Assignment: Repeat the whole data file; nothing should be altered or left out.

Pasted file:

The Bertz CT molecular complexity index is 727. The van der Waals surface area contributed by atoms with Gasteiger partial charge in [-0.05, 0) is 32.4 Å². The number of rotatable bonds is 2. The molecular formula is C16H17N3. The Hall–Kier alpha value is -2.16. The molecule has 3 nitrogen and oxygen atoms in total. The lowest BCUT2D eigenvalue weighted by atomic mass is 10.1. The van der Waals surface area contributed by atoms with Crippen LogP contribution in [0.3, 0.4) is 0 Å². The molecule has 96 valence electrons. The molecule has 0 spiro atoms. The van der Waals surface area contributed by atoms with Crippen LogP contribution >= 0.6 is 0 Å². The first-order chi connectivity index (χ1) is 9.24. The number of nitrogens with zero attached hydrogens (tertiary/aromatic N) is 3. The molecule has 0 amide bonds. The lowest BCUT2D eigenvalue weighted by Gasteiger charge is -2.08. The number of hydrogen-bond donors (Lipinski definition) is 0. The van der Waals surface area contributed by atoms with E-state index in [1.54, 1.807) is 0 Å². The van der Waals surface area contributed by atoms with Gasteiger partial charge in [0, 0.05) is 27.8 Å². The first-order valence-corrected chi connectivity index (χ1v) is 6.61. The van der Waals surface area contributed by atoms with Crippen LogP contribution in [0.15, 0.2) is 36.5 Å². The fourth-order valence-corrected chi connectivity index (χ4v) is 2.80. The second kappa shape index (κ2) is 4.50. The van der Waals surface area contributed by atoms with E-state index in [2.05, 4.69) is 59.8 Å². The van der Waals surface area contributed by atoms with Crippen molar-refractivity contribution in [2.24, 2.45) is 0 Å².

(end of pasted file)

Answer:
The Bertz CT molecular complexity index is 727. The van der Waals surface area contributed by atoms with Gasteiger partial charge in [-0.05, 0) is 32.4 Å². The number of rotatable bonds is 2. The molecular formula is C16H17N3. The Hall–Kier alpha value is -2.16. The molecule has 3 nitrogen and oxygen atoms in total. The lowest BCUT2D eigenvalue weighted by atomic mass is 10.1. The van der Waals surface area contributed by atoms with Crippen LogP contribution in [0.3, 0.4) is 0 Å². The molecule has 96 valence electrons. The molecule has 0 spiro atoms. The van der Waals surface area contributed by atoms with Crippen LogP contribution >= 0.6 is 0 Å². The first-order chi connectivity index (χ1) is 9.24. The number of nitrogens with zero attached hydrogens (tertiary/aromatic N) is 3. The molecule has 0 amide bonds. The lowest BCUT2D eigenvalue weighted by Gasteiger charge is -2.08. The number of hydrogen-bond donors (Lipinski definition) is 0. The van der Waals surface area contributed by atoms with E-state index in [1.54, 1.807) is 0 Å². The van der Waals surface area contributed by atoms with Gasteiger partial charge in [0, 0.05) is 27.8 Å². The first-order valence-corrected chi connectivity index (χ1v) is 6.61. The van der Waals surface area contributed by atoms with Crippen LogP contribution in [0.15, 0.2) is 36.5 Å². The fourth-order valence-corrected chi connectivity index (χ4v) is 2.80. The second kappa shape index (κ2) is 4.50. The van der Waals surface area contributed by atoms with E-state index in [2.05, 4.69) is 59.8 Å². The van der Waals surface area contributed by atoms with Crippen molar-refractivity contribution in [2.24, 2.45) is 0 Å².